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'The US dollar has reached a 20-year high, posing a threat to world economic and financial stability."
The quick rise in the value of the US dollar, according to economist Mohamed El-Erian, poses 'hazards.'
Higher import prices for already overburdened developing countries are among the hazards to the global economy posed by the US dollar's rise to 20-year highs, according to renowned economist Mohamed El-Erian.
El-op-ed Erian's in the Financial Times focused on dollar strength, as the US Dollar Index has lately soared above 104, a level not seen in two decades. The index gained about 10% for 2022 past week before slightly reversing its gains.
On paper, dollar appreciation could promote global economic adjustments by boosting exports of weaker countries while cutting import costs in the United States, according to Allianz's chief economic counselor.
"However, in the current environment, a quick rise in the dollar poses risks to both the health of an already shaky global economy and unsettled financial markets," he warned.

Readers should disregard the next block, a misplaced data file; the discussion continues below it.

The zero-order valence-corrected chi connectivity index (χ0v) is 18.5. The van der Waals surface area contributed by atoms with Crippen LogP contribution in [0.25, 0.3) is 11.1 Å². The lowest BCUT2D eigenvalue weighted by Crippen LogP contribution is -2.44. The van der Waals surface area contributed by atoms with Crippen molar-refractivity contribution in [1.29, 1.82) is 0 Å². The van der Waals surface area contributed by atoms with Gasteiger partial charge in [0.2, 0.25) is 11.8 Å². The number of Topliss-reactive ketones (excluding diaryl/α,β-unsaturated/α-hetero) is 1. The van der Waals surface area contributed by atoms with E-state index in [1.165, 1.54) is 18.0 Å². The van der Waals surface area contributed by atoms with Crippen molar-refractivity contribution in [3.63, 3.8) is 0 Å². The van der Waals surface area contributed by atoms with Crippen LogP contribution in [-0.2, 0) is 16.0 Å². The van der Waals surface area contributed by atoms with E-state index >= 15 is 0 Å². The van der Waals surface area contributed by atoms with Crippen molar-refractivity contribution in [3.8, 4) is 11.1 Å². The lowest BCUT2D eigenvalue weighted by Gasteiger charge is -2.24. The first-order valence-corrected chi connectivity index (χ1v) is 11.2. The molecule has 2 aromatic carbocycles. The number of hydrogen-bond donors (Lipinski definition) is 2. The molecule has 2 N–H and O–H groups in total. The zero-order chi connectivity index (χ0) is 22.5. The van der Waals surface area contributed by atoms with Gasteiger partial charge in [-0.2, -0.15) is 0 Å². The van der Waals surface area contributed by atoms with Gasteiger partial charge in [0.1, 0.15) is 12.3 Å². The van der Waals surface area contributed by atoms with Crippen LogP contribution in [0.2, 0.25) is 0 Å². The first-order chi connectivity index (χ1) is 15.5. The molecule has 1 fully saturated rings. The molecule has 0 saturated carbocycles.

According to El-Erian, the implications are especially severe for underdeveloped countries, which are already dealing with difficulties ranging from energy to food and debt.
"Dollar appreciation means higher import prices, higher external debt servicing costs, and a heightened danger of financial instability for the majority of them. It adds to the strain on countries already strained by the fight against COVID's ravages in terms of resources and policy responses."
Persistent dollar gain can exacerbate what El-Erian refers to as the "small fires everywhere syndrome," in which several country cases of economic and financial instability merge into a deadly mix of slowed global development, debt defaults, and social, political, and geopolitical unrest.
"The spillovers to advanced economies could be more problematic than any direct impact of dollar appreciation on them," he said. "A destabilized developing world can add volatility to financial markets that are already grappling with many threats, in addition to hurting the external growth engines of such nations at a time of rising stagflation at home."
The performance of the US dollar against the euro, the Japanese yen, the British pound, the Canadian dollar, the Swedish krona, and the Swiss franc is tracked by the US Dollar index. Expectations that the Federal Reserve will raise interest rates more aggressively than other central banks in advanced nations, outperformance by the US economy that attracts capital, and the relative refuge attractiveness of US financial markets, according to El-Erian.
He believes that the best approach to mitigate the risks of the dollar growing too quickly is for the rest of the world to accelerate structural changes that, among other things, boost returns on capital and strengthen economic resilience.